CVS plans to facilitate 65 billion healthcare interactions by 2030—here are a few ways it’ll reach its target:
- It’s expanding its in-person clinic locations. CVS grew its HealthHUB stores to 650 locations in 2020 alone.
- And it will lean into its new E-clinic telehealth solution. The E-clinics are available in 33 states and let patients link up with a provider that can evaluate, diagnose, and treat common illnesses and help manage chronic conditions. E-clinic visits are covered under most insurance plans, but there’s also “an affordable cash-pay option” of $59 per virtual visit in collaboration with Teladoc.
Patients are delaying care thanks to a lack of affordability and convenience—so low-priced, accessible retail clinics like CVS are in a prime position to draw in consumer traffic.
- 1 in 5 US adults are delaying care amid the pandemic due to financial and access barriers. 40% said an inability to afford care prevented them from seeking it, while 69% said difficulties finding a physician or accessing a doctor's office prevented them from getting care.
- Beyond cost and access, consumers want transparent prices and convenient booking options—areas where retail clinics like CVS, Walgreens, and Walmart are particularly strong. For example, Walmart Health acts like a one-stop shop for care, offering both scheduled and walk-in appointments—and its primary care checkups cost $30 per visit without insurance. For comparison, a traditional doctor's office visit could run up to $200 without insurance.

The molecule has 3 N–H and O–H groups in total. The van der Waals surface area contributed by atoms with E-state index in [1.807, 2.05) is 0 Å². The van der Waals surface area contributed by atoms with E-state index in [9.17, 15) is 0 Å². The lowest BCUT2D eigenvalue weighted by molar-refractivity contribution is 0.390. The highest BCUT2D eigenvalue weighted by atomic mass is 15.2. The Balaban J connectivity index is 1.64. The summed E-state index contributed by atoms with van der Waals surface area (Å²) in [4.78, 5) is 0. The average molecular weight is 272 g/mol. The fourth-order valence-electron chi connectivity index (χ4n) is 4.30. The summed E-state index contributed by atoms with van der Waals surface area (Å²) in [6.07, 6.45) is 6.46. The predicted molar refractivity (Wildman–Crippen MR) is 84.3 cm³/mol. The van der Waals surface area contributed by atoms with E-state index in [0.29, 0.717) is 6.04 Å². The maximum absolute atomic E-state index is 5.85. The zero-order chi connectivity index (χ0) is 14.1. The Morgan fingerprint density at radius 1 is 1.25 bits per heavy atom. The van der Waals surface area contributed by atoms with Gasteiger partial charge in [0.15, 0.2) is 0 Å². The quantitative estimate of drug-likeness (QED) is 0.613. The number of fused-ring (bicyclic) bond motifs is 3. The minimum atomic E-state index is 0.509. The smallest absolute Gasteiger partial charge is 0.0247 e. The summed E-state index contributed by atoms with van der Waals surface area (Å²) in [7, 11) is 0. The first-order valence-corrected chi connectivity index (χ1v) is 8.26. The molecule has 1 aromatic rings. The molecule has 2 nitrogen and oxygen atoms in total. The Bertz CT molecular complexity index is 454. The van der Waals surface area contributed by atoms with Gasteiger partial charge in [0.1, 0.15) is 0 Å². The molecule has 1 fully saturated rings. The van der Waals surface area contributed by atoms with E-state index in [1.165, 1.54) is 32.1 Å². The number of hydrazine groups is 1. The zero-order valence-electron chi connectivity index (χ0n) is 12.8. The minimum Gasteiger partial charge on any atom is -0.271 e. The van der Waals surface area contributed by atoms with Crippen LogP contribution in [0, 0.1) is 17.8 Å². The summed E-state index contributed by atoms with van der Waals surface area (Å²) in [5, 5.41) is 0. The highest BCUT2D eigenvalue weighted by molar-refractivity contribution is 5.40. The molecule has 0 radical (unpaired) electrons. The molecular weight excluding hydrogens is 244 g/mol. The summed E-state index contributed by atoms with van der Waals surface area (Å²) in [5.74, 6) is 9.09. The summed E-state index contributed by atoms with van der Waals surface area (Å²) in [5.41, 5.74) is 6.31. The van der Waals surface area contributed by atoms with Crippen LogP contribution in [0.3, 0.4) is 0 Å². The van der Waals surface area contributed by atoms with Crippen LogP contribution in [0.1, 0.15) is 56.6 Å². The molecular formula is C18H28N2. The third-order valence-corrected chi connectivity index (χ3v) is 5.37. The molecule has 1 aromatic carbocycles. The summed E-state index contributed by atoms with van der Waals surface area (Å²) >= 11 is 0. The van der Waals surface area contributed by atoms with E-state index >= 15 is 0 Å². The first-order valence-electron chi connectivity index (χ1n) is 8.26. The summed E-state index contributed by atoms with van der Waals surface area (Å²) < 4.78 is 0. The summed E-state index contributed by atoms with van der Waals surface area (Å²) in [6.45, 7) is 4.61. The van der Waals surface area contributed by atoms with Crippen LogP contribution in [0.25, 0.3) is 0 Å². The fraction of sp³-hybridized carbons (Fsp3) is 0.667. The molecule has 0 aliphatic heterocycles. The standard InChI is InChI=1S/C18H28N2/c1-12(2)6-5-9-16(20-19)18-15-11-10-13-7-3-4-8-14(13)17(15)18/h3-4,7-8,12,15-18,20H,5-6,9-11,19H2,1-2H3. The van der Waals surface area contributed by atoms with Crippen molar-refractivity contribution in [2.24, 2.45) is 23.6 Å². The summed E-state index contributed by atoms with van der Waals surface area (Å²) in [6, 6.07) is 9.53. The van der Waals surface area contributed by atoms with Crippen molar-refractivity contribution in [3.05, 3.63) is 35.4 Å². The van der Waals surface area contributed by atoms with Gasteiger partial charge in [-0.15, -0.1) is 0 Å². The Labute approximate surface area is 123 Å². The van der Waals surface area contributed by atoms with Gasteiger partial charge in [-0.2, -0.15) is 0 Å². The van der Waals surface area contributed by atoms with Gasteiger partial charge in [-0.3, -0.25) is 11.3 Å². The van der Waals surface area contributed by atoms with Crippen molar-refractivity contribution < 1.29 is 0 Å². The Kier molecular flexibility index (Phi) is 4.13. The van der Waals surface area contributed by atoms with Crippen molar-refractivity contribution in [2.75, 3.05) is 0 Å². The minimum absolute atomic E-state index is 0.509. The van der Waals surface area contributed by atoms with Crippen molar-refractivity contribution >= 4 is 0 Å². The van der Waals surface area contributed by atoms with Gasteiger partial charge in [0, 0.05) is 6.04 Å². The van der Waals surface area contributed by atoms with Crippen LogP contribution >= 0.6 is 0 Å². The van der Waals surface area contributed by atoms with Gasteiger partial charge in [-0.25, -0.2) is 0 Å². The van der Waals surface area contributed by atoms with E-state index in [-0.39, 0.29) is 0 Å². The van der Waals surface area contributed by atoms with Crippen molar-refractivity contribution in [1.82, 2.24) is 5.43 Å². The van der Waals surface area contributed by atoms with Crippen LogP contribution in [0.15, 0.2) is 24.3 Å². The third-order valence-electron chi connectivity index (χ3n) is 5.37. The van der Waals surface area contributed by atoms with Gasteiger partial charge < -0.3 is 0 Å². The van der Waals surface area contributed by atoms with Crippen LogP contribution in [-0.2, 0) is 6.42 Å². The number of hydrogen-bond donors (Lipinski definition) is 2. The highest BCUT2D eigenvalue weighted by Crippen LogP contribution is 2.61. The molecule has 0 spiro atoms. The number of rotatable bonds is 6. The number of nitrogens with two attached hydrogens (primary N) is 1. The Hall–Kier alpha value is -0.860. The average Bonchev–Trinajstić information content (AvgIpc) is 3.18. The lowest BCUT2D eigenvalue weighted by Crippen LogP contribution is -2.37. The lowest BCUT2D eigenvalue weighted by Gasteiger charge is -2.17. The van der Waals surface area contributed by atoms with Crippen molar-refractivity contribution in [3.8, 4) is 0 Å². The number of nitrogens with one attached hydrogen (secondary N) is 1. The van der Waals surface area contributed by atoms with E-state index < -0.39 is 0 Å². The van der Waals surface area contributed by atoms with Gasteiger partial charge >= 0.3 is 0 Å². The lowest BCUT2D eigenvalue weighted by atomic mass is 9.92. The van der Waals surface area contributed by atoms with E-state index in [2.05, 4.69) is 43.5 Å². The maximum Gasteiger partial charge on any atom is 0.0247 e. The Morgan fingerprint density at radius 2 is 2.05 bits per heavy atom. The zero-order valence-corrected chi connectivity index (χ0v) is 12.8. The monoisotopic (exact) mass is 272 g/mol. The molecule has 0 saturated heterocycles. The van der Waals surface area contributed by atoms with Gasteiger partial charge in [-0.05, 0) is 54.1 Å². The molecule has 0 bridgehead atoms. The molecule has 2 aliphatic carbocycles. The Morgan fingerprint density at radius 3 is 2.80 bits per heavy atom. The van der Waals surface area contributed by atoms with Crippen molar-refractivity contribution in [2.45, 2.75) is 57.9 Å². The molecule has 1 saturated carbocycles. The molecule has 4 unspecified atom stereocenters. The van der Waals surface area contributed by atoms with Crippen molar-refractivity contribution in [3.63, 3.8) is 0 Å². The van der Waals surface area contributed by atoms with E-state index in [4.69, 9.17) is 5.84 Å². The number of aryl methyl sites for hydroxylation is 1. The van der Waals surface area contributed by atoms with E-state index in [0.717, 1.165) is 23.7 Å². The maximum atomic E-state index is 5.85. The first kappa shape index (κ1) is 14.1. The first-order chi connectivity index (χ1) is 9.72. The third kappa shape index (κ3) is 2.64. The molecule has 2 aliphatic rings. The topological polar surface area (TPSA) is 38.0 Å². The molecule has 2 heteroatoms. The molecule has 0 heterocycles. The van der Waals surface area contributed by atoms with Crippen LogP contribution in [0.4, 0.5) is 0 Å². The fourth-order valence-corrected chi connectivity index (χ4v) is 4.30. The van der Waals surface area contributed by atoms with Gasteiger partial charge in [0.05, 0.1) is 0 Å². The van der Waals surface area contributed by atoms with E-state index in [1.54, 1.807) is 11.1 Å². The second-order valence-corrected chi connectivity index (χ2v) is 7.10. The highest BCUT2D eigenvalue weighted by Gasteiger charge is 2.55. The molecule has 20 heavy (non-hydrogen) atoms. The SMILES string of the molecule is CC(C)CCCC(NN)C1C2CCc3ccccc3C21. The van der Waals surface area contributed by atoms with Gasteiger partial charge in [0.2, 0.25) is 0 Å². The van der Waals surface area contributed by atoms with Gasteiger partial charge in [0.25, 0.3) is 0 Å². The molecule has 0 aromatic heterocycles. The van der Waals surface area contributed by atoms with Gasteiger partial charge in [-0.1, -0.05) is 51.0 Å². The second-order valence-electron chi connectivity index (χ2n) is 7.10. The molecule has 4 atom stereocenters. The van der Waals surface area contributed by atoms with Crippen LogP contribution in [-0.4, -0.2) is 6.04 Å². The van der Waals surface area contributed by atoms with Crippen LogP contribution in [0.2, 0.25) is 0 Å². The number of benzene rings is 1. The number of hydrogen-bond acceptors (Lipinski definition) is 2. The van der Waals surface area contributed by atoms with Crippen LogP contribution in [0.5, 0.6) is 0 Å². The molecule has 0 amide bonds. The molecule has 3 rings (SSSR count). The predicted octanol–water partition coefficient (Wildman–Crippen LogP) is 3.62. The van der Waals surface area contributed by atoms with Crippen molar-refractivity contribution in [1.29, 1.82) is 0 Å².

- We expect these strategies to pay off: Insider Intelligence predicts the number of retail clinic patients at places like CVS and Walmart will rise from 63 million in 2020 to 69.5 million in 2022.
Already struggling providers could thwart off the threat of retail clinics by enhancing their payments strategy—a top patient pain point.
- Over 56% of consumers said they’d consider switching providers for a better payment experience, per a March 2021 survey by J.P. Morgan’s healthcare company, InstaMed.
- And 86% of consumers want to know their payment responsibility prior to beginning a doctors’ visit. Some traditional practices are already taking note of this consumer demand by teaming up with companies like Cedar and Waystar, which offer digital pre-visit patient platforms detailing personalized pre-visit costs and digital payment options.